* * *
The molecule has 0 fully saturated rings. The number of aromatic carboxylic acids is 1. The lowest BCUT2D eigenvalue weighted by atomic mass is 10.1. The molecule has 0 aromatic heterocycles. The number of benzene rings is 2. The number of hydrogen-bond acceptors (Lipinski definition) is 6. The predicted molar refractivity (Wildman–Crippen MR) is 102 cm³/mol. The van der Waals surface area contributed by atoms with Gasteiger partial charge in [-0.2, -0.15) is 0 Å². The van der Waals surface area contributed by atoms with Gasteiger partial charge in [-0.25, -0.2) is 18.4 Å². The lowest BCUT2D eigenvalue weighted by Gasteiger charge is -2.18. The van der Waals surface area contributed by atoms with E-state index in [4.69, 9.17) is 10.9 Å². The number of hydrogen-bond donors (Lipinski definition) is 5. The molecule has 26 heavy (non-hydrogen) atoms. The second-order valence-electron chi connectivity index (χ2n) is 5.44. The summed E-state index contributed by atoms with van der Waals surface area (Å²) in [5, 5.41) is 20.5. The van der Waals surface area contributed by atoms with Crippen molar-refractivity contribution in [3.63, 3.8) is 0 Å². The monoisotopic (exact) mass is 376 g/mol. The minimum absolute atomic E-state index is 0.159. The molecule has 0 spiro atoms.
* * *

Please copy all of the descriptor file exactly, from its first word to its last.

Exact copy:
The molecule has 0 fully saturated rings. The number of aromatic carboxylic acids is 1. The lowest BCUT2D eigenvalue weighted by atomic mass is 10.1. The molecule has 0 aromatic heterocycles. The number of benzene rings is 2. The number of hydrogen-bond acceptors (Lipinski definition) is 6. The predicted molar refractivity (Wildman–Crippen MR) is 102 cm³/mol. The van der Waals surface area contributed by atoms with Gasteiger partial charge in [-0.2, -0.15) is 0 Å². The van der Waals surface area contributed by atoms with Gasteiger partial charge in [-0.25, -0.2) is 18.4 Å². The lowest BCUT2D eigenvalue weighted by Gasteiger charge is -2.18. The van der Waals surface area contributed by atoms with E-state index in [4.69, 9.17) is 10.9 Å². The number of hydrogen-bond donors (Lipinski definition) is 5. The molecule has 26 heavy (non-hydrogen) atoms. The second-order valence-electron chi connectivity index (χ2n) is 5.44. The summed E-state index contributed by atoms with van der Waals surface area (Å²) in [5, 5.41) is 20.5. The van der Waals surface area contributed by atoms with Crippen molar-refractivity contribution in [3.63, 3.8) is 0 Å². The monoisotopic (exact) mass is 376 g/mol. The minimum absolute atomic E-state index is 0.159. The molecule has 0 spiro atoms.